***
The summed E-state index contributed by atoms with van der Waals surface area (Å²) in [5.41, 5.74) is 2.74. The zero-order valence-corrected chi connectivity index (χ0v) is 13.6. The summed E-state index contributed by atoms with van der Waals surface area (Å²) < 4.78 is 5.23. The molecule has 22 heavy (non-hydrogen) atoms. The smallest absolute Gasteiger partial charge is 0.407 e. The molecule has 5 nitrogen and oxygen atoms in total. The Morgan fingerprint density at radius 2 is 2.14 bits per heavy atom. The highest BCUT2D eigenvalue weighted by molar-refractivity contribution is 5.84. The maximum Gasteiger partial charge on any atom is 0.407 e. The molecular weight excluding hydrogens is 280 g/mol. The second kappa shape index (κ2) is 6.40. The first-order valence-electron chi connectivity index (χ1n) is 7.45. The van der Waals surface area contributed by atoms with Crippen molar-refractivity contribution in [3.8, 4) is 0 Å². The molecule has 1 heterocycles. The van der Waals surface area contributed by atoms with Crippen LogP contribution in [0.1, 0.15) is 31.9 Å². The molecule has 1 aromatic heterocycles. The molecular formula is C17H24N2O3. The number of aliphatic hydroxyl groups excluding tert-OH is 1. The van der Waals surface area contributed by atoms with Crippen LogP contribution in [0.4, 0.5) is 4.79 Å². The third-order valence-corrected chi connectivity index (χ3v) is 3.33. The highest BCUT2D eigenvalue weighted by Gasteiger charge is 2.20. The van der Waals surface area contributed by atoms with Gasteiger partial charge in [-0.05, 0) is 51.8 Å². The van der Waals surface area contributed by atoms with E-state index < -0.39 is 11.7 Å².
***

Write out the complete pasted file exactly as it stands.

The summed E-state index contributed by atoms with van der Waals surface area (Å²) in [5.41, 5.74) is 2.74. The zero-order valence-corrected chi connectivity index (χ0v) is 13.6. The summed E-state index contributed by atoms with van der Waals surface area (Å²) < 4.78 is 5.23. The molecule has 22 heavy (non-hydrogen) atoms. The smallest absolute Gasteiger partial charge is 0.407 e. The molecule has 5 nitrogen and oxygen atoms in total. The Morgan fingerprint density at radius 2 is 2.14 bits per heavy atom. The highest BCUT2D eigenvalue weighted by molar-refractivity contribution is 5.84. The maximum Gasteiger partial charge on any atom is 0.407 e. The molecular weight excluding hydrogens is 280 g/mol. The second kappa shape index (κ2) is 6.40. The first-order valence-electron chi connectivity index (χ1n) is 7.45. The van der Waals surface area contributed by atoms with Crippen molar-refractivity contribution in [3.8, 4) is 0 Å². The molecule has 1 heterocycles. The van der Waals surface area contributed by atoms with Crippen LogP contribution in [0.1, 0.15) is 31.9 Å². The molecule has 1 aromatic heterocycles. The molecular formula is C17H24N2O3. The number of aliphatic hydroxyl groups excluding tert-OH is 1. The van der Waals surface area contributed by atoms with Crippen LogP contribution in [0.4, 0.5) is 4.79 Å². The third-order valence-corrected chi connectivity index (χ3v) is 3.33. The highest BCUT2D eigenvalue weighted by Gasteiger charge is 2.20. The van der Waals surface area contributed by atoms with Gasteiger partial charge in [-0.05, 0) is 51.8 Å². The van der Waals surface area contributed by atoms with E-state index < -0.39 is 11.7 Å².